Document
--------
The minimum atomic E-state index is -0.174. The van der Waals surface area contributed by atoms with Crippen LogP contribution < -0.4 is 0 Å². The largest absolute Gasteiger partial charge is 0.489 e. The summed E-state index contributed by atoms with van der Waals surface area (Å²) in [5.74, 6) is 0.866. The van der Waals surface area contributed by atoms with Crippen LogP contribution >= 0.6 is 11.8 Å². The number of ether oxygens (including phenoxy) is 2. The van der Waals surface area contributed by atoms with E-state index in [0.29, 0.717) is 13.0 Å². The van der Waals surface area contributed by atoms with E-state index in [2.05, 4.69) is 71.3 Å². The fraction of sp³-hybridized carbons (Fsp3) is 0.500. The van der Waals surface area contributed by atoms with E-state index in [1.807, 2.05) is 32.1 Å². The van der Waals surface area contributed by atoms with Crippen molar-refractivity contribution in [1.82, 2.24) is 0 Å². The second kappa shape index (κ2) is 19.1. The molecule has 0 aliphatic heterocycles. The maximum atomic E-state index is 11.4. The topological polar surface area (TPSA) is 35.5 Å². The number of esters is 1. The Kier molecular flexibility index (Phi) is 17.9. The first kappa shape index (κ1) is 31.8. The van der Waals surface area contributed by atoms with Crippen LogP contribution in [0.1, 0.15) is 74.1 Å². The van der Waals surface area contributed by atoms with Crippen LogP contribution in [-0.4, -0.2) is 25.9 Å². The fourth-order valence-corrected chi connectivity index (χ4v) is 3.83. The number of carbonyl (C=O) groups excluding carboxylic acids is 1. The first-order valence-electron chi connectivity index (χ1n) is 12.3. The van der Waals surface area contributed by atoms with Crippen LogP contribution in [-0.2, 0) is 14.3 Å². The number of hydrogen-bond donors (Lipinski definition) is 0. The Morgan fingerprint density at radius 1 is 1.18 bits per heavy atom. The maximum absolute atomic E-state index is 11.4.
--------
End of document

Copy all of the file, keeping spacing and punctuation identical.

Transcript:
The minimum atomic E-state index is -0.174. The van der Waals surface area contributed by atoms with Crippen LogP contribution < -0.4 is 0 Å². The largest absolute Gasteiger partial charge is 0.489 e. The summed E-state index contributed by atoms with van der Waals surface area (Å²) in [5.74, 6) is 0.866. The van der Waals surface area contributed by atoms with Crippen LogP contribution >= 0.6 is 11.8 Å². The number of ether oxygens (including phenoxy) is 2. The van der Waals surface area contributed by atoms with E-state index in [0.29, 0.717) is 13.0 Å². The van der Waals surface area contributed by atoms with E-state index in [2.05, 4.69) is 71.3 Å². The fraction of sp³-hybridized carbons (Fsp3) is 0.500. The van der Waals surface area contributed by atoms with E-state index in [1.807, 2.05) is 32.1 Å². The van der Waals surface area contributed by atoms with Crippen molar-refractivity contribution in [1.82, 2.24) is 0 Å². The second kappa shape index (κ2) is 19.1. The molecule has 0 aliphatic heterocycles. The maximum atomic E-state index is 11.4. The topological polar surface area (TPSA) is 35.5 Å². The number of esters is 1. The Kier molecular flexibility index (Phi) is 17.9. The first kappa shape index (κ1) is 31.8. The van der Waals surface area contributed by atoms with Crippen LogP contribution in [0.1, 0.15) is 74.1 Å². The van der Waals surface area contributed by atoms with Crippen LogP contribution in [-0.4, -0.2) is 25.9 Å². The fourth-order valence-corrected chi connectivity index (χ4v) is 3.83. The number of carbonyl (C=O) groups excluding carboxylic acids is 1. The first-order valence-electron chi connectivity index (χ1n) is 12.3. The van der Waals surface area contributed by atoms with Crippen LogP contribution in [-0.2, 0) is 14.3 Å². The number of hydrogen-bond donors (Lipinski definition) is 0. The Morgan fingerprint density at radius 1 is 1.18 bits per heavy atom. The maximum absolute atomic E-state index is 11.4.